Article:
The presenter for MSTA also stated, “this legislation levels the playing field between school systems and the union” and “if we lose this bill, we will lose our #1 status”, referring to our recent #1 state ranking in the nation for public education. I do not follow her logic at all. Maryland rose to #1 without binding arbitration, yet now we will lose that top ranking without it? There is no evidence to support cause and effect, let alone a correlation, between binding arbitration and ranking. If we look at industries where the playing field was leveled in a manner satisfactory to the union, for example, steel, autos and airlines, what do we see? The union would argue that comparing the private sector to public education is not a valid. Nonsense. The only significant difference is that in the private sector consumers vote with their feet while in the public sector, taxpayers are not afforded that option.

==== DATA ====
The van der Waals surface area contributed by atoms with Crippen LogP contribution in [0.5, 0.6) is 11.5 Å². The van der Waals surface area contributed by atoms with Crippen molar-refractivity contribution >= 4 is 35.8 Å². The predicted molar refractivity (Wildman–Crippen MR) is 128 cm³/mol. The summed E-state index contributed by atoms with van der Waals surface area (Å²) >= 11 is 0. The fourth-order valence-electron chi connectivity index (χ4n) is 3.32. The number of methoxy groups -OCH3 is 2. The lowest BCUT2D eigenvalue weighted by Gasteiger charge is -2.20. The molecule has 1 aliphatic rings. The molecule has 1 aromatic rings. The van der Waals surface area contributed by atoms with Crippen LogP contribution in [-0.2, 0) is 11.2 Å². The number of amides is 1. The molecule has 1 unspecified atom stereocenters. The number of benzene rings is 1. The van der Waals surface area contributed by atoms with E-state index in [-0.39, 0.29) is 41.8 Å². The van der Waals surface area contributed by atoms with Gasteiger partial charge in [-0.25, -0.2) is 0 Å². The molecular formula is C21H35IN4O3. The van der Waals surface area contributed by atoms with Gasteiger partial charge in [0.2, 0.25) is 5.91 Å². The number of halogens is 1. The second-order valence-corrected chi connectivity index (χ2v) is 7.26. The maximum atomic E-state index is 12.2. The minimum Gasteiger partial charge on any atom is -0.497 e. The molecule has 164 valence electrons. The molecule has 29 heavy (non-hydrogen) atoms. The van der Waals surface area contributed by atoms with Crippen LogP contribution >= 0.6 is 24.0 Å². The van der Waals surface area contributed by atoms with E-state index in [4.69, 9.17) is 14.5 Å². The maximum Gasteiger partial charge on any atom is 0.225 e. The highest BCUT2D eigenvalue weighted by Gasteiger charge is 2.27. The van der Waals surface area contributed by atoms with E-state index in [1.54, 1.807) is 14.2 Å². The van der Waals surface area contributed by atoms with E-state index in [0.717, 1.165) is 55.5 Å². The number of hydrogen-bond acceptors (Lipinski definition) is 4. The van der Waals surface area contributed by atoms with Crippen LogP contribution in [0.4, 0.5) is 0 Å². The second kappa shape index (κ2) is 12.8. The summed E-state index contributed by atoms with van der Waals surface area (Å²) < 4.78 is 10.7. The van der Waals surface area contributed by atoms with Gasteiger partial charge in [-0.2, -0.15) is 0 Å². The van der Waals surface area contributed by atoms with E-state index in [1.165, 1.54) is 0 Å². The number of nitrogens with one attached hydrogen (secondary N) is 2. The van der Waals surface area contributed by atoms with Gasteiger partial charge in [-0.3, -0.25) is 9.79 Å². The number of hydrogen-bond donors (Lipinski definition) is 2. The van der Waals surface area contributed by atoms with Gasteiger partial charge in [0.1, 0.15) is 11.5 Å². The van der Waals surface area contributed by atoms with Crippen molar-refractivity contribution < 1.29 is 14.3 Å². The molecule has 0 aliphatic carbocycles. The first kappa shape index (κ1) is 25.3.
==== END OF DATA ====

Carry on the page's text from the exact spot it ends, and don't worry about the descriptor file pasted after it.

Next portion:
In another exchange Senator Kittleman expressed concern over the hypothetical 5% pay increase decided by the arbitrator and the consequential burden place on a school system. Steve Benson of MSTA responded, “If the school system negotiated fairly, they may see a difference of only 1%”. So, I can conclude from his statement that, the union decides what’s fair, say in this example, 4%, and anything above the 4%, as in Senator Kittleman’s hypothetical, the extra 1%, is even more fair.
Finally, there is the constant union theme of respect for teachers and paying them what they are worth. Perhaps we should have a presentation on the pay and benefits package enjoyed by our teachers and non-certificated staff. Then, the public may want to weigh in on whether it’s too little, too much or just right.